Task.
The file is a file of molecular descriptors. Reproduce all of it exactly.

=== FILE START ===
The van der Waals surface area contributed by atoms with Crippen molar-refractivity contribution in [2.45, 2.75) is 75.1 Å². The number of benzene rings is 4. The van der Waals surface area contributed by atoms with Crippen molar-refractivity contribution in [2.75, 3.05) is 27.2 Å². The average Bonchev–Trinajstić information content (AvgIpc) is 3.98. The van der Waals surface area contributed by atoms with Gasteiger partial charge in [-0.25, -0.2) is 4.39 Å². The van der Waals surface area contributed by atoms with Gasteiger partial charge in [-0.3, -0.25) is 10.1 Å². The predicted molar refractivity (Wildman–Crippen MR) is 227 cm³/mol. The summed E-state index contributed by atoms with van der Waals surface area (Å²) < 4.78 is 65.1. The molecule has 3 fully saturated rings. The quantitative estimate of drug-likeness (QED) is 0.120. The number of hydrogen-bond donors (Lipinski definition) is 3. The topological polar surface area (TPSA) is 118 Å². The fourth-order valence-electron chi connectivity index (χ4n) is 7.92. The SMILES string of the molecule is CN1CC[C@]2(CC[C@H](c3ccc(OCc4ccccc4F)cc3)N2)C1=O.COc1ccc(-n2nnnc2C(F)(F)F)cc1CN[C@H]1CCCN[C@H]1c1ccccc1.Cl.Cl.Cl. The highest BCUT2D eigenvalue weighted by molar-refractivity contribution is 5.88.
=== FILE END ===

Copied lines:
The van der Waals surface area contributed by atoms with Crippen molar-refractivity contribution in [2.45, 2.75) is 75.1 Å². The number of benzene rings is 4. The van der Waals surface area contributed by atoms with Crippen molar-refractivity contribution in [2.75, 3.05) is 27.2 Å². The average Bonchev–Trinajstić information content (AvgIpc) is 3.98. The van der Waals surface area contributed by atoms with Gasteiger partial charge in [-0.25, -0.2) is 4.39 Å². The van der Waals surface area contributed by atoms with Gasteiger partial charge in [-0.3, -0.25) is 10.1 Å². The predicted molar refractivity (Wildman–Crippen MR) is 227 cm³/mol. The summed E-state index contributed by atoms with van der Waals surface area (Å²) < 4.78 is 65.1. The molecule has 3 fully saturated rings. The quantitative estimate of drug-likeness (QED) is 0.120. The number of hydrogen-bond donors (Lipinski definition) is 3. The topological polar surface area (TPSA) is 118 Å². The fourth-order valence-electron chi connectivity index (χ4n) is 7.92. The SMILES string of the molecule is CN1CC[C@]2(CC[C@H](c3ccc(OCc4ccccc4F)cc3)N2)C1=O.COc1ccc(-n2nnnc2C(F)(F)F)cc1CN[C@H]1CCCN[C@H]1c1ccccc1.Cl.Cl.Cl. The highest BCUT2D eigenvalue weighted by molar-refractivity contribution is 5.88.